- A decline in property values helped improve RBC's affordability measure for Canada for the first time in more than three years in Q4/2018
- The improvement was widespread across the country
- Owning a home in Vancouver, Toronto and Victoria is still way out of reach for many buyers
TORONTO, March 28, 2019 /CNW/ - After three years of deteriorating housing affordability in Canada, a measure of relief arrived for prospective home owners, according to the latest RBC Economics Housing Trends and Affordability Report.
The broad-based softening of housing market activity helped lower home ownership costs nearly everywhere in Canada, taking down RBC's aggregate housing affordability measure by 0.7 percentage points to 51.9 per cent last quarter. This measure is calculated as a share of household income. A lower number means that buying a home is more affordable.
Still, the fourth-quarter relief barely made a dent in Vancouver and Toronto where affordability remains at crisis levels. Owning a home in both of these markets, as well as in Victoria and increasingly Montreal, is a huge stretch for ordinary buyers.
Across the rest of the country, however, housing affordability levels are generally within historical norms. The affordability strains present in Canada are still confined to a few—but large—markets.
The good news is that the dip in ownership costs in the fourth quarter is unlikely to be an aberration.
"We have lowered our profile for future interest rates in light of disappointing economic developments since the late stages of 2018," said Craig Wright, Senior Vice-President and Chief Economist, RBC. "Furthermore, we also see very little scope for home prices to increase nationally this year."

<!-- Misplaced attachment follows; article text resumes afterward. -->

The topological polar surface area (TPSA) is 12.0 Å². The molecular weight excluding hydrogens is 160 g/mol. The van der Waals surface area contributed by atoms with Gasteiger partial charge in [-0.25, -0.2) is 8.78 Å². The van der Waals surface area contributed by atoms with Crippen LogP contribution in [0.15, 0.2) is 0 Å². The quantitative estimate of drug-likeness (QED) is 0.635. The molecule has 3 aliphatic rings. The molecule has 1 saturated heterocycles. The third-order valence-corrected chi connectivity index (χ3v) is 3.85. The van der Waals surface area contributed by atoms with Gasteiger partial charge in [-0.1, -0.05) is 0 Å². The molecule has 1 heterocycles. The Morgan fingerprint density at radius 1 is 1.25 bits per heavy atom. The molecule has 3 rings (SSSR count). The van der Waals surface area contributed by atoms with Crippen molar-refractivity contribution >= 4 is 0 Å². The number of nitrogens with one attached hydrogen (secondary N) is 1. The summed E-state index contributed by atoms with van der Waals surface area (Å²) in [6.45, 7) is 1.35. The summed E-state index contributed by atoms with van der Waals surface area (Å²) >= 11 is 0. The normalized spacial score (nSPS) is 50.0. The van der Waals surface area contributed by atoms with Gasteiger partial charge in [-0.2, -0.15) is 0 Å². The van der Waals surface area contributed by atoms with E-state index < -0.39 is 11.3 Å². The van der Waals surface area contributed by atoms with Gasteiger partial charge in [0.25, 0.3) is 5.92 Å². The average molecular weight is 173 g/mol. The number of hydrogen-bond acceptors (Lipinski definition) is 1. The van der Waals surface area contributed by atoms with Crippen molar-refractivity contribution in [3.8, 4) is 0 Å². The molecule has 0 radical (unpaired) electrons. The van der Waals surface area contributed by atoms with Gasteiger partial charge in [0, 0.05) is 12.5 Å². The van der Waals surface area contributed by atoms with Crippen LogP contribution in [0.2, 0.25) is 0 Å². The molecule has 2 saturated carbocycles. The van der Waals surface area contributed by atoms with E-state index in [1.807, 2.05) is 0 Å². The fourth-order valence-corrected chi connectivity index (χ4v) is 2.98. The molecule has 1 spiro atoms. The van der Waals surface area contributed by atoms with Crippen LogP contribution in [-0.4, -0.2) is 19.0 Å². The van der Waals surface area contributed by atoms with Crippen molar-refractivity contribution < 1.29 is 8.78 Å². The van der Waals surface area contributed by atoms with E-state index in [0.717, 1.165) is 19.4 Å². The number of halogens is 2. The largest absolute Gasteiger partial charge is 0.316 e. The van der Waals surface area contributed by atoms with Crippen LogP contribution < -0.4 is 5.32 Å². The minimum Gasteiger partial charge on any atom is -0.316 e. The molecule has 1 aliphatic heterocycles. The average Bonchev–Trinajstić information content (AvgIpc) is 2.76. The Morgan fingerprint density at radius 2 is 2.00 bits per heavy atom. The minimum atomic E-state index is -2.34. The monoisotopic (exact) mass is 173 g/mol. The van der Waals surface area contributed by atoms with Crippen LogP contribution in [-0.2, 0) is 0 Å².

With tight labour markets poised to keep household income growing, the stars are aligning for more affordability relief in the period ahead.
Affordability crisis magnifies Vancouver market correction
Much of the improvement in RBC's aggregate affordability measure came from a fall in prices in Vancouver, where the market is now in full-blown correction mode. Home resales have plummeted 58 per cent since early 2016 with no signs of a turnaround so far in 2019. But with Vancouver ownership costs still representing 84.7 per cent of household income, the market is still a long way from ending the affordability crisis.
Owning a home still a stretch for Toronto buyers, despite market cooling
In Toronto, owning a home remains a huge stretch for many buyers. Despite a significant cooling to the Toronto housing market, RBC's aggregate measure (66.1 per cent) continues to be near historical highs. RBC Economics does not expect the market to reverse its two-year, 31 per cent sales decline any time soon. Furthermore, it is expected that prices will likely stay flat overall this year.
Decade-low affordability not an obstacle for Montreal buyers
With a vibrant economy and increasing international interest, homebuyer demand has been solid in Montreal. Property values are going up, but at a controlled pace. As a result, housing affordability is eroding gradually to levels that could potentially pinch buyers—though so far they haven't shown any sign of balking. RBC's aggregate measure of 44.5 per cent is near a decade high.
Buying a condo a bigger step up than ever from renting
Intense affordability pressures present in Canada's largest markets over the past few years have boosted demand for lower-priced housing options—mainly condos. The catch has been, however, that condo prices have risen sharply, which eroded condo affordability. Over the past year, condos' affordability advantage has narrowed: RBC's affordability measure for condos in Canada increased by 2.8 percentage points compared to only 0.9 percentage points for single-detached homes. The appeal of condo ownership is also diminishing relative to renting an apartment in Canada's priciest markets. Buyers of an average condo in Vancouver, Toronto, Victoria and Montreal pay a premium of more than $900 per month relative to renting a two-bedroom apartment. That premium has ballooned in the past three years. Buying a condo is a bigger step up from renting than it's ever been in these cities.
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For further information: Craig Wright, Senior Vice-President and Chief Economist, RBC, 416-974-7457, firstname.lastname@example.org; Robert Hogue, Senior Economist, RBC Economics Research, 416-974-6192, email@example.com; Joel Dembe, RBC Communications, 647-518-4981, firstname.lastname@example.org